This is the new title and abstract to my keynote address for the Expanding Your Horizons (EYH) Parent-Educator Program, March 3rd 2012, where I will be presenting the latest research on women in engineering and the sciences. Traditionally this program has attracted about 70 parents to this 500 girl event. To bring in more parents and educators, the EYH organizers will be marketing the parent program for the first time. This new marketing approach was the inspiration for the title “Want Your Daughter to be an Engineer? Better Watch What Your Say!”. Time will tell if more parents stay to hear the research – instead of just dropping their daughters off – or if the new direct mailings to educators will entice them to spend a little time on a Saturday morning to hear the research. In any case, I look forward to presenting the latest material to the parents and to see if we can make inroads with the San Diego County educators.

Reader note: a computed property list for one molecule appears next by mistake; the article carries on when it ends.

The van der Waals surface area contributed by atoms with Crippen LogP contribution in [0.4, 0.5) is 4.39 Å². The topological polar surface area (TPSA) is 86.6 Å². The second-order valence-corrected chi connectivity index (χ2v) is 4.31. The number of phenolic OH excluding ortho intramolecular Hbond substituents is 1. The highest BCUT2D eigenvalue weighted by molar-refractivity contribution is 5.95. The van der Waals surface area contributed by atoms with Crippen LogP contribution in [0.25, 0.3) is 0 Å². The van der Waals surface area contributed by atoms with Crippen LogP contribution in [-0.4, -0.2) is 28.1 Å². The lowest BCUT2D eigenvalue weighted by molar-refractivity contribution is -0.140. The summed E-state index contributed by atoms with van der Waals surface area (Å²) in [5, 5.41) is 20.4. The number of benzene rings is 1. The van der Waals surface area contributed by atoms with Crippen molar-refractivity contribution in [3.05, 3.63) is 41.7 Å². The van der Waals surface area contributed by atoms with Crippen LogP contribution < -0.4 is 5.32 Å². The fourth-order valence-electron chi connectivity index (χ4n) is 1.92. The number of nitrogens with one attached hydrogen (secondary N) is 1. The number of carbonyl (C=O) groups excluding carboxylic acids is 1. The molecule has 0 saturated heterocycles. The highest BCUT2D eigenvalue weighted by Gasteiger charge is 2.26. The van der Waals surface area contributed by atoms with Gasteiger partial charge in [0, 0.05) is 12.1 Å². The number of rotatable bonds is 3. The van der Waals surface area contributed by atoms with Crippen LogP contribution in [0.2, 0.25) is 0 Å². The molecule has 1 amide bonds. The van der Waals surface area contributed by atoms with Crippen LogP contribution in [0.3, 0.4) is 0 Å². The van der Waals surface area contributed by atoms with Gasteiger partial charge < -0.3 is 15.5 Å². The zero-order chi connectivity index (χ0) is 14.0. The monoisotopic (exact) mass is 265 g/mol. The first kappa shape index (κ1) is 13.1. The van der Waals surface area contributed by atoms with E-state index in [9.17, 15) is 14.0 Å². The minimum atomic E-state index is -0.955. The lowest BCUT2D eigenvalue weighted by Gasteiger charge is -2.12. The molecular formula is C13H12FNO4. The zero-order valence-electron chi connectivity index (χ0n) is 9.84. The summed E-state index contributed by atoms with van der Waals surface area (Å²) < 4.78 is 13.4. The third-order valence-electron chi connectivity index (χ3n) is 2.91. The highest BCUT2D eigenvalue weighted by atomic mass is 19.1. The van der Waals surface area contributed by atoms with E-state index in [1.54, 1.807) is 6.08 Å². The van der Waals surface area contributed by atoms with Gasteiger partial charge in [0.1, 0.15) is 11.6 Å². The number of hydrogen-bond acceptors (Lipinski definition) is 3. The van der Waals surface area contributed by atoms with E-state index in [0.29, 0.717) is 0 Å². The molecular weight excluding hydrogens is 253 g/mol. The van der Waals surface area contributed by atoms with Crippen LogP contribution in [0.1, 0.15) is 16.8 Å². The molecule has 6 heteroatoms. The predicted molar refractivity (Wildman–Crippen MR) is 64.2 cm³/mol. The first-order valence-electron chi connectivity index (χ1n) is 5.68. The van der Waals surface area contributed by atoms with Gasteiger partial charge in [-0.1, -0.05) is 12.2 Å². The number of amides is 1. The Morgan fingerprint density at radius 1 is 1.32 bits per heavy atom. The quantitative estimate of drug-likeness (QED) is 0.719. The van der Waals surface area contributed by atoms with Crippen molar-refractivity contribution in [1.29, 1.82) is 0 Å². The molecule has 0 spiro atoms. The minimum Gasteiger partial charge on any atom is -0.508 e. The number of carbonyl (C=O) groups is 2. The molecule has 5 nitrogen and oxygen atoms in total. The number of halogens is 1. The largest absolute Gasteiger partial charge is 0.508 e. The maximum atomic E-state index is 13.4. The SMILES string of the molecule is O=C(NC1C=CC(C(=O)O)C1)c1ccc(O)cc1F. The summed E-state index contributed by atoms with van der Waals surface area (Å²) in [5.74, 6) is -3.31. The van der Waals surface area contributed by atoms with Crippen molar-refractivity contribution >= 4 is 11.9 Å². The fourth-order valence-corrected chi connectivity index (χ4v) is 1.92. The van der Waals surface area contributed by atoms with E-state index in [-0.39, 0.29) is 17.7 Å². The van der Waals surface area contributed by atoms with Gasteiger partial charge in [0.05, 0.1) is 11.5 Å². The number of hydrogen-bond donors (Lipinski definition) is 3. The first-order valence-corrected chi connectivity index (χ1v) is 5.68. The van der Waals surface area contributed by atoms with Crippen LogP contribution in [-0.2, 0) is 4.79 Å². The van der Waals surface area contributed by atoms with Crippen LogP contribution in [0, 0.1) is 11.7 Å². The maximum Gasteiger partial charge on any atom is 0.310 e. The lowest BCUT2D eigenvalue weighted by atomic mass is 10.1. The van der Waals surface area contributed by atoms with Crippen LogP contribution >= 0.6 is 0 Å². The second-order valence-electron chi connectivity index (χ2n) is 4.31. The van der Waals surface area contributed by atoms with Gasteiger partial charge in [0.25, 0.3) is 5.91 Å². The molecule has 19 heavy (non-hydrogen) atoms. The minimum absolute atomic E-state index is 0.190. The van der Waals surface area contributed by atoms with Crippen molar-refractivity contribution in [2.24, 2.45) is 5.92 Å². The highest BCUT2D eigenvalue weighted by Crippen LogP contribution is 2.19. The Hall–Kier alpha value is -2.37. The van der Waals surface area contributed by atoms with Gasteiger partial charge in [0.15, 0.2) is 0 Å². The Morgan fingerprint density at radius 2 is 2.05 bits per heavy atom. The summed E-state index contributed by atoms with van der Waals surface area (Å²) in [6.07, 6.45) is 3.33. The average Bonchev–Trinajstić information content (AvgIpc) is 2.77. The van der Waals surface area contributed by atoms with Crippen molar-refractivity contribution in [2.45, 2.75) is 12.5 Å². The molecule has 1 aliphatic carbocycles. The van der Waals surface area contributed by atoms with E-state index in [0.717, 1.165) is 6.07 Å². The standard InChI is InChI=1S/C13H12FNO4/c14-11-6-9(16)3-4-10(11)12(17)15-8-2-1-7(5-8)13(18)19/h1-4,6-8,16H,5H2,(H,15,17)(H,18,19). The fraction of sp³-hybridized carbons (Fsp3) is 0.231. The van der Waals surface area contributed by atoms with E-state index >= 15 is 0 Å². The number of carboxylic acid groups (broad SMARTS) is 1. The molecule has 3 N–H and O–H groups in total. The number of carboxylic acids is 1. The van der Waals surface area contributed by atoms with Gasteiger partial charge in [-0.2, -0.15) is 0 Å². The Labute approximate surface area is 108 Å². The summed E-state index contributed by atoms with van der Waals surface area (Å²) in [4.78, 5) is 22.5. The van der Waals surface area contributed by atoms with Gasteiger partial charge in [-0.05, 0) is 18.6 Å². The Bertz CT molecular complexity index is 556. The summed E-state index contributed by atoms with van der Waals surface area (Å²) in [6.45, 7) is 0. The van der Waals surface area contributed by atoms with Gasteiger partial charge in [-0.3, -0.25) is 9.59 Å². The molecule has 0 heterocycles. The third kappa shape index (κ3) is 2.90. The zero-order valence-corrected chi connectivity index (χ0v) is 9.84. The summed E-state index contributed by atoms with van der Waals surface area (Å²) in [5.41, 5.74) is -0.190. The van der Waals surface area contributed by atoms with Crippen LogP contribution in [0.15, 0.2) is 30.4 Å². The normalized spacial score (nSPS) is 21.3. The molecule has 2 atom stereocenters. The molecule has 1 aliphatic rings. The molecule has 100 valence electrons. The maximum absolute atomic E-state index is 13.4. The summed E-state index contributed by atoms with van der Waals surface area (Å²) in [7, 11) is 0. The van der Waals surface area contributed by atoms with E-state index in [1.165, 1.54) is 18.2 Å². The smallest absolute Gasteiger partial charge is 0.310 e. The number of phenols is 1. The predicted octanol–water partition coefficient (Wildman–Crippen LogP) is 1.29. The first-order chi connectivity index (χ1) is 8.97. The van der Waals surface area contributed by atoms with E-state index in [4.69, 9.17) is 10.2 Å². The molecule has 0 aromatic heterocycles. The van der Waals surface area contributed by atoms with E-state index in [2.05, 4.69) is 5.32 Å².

Update Nov 8th — The San Diego Computer-Using Educators (SDCUE) conference consisted of four rooms of vendor displays, six 45 minute presentation tracks of 19 presentations/track. I had heard there were 90 educators in attendance – but I want to say there were more. The vendors were selling their wares from a 75 zoom projector microscope attracting educators to their display of the resting non-descript bugs sitting on a twig in a white paper coffee cup, plenty of software packages, and even the Science Fair folks and a team from the Ruben H Fleet Science Center advertising their afterschool events. Nothing else engineering related that I could see.
My presentation was in a computer lab, with a computer and monitor on every desktop. With the short ceiling and free-standing projector screen squeezed in between the first row of desks and the chalk board, it was a little tough for the audience to look over their monitors to see the full screen. The ten minutes between classes, was just enough time to hook up my laptop for the presentation. I followed a man speaking on emoting software.